Sunday, September 21, 2008

Willful Creatures

Willful Creatures is a book of short stories by Aimee Bender. I'm a big fan of Bender's Invisible Sign of My Own, which is probably up there in my top 10 books. As I recall, I read most of her previous book of short stories, The Girl in the Flammable Skirt, which I didn't enjoy and have largely forgotten.

I read Willful Creatures for my book club, which continues to delight. I was curious about how convivial a book of short stories would be to our conversation, but, just like every book we've read, it was great. I lately find that a spirited conversation about books with friends is one of the finest conversations a person can have. Especially if it's coupled with lots and lots of wine.

Bender's writing style is often categorized as "magical realism" or "surreal". I'm a bit hesitant to put any label on it, but her work certainly, at times, reminds one of say, Gabriel Garcia Marquez. Willful Creatures had several stories that just completely slayed me - particularly the one referred to on the cover, called "End of the Line" in which a man purchases as a pet a "little man", which he treats disrespectfully and abuses. I think there's an impulse to read her stories (especially those about children who are actually potatoes or have irons for a head, or keys for fingers) as symbols or replacements for some other thing or idea, but generally that line of thought doesn't hold true. For example, you can read "End of the Line" as an allegory for the ethical treatment of animals, because the man does threat his little man as carelessly as, sadly, too many people treat their pets, but it's not that simple. What Bender does is really create a world in which there are little men, little people, rather, and then explores how we live together.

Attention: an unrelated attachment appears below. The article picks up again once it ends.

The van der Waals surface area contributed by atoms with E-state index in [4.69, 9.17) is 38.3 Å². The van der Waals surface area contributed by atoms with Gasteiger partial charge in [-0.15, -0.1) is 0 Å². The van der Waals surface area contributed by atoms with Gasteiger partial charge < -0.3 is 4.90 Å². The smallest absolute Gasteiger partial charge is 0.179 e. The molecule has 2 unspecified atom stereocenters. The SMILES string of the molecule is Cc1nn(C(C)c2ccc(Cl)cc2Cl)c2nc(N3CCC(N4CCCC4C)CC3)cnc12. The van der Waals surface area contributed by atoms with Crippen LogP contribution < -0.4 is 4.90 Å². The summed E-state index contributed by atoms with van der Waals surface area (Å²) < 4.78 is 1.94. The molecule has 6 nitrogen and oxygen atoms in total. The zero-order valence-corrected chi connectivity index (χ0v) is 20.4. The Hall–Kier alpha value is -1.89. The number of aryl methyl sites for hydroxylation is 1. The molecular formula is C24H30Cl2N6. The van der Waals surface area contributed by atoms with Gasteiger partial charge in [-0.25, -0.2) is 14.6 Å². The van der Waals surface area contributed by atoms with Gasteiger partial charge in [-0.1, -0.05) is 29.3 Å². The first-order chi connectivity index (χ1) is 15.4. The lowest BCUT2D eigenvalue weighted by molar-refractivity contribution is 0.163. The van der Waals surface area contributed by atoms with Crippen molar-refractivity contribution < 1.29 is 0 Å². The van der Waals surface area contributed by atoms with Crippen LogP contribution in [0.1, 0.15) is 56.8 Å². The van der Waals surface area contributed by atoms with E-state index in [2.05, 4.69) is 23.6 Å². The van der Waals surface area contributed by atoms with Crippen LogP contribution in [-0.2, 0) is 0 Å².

Another stand-out was "Debbieland", written in the first person plural, which always give me a bit of a thrill. It's another painful story, about the cruelty of girls, and like the story of the little man, was deeply touching.

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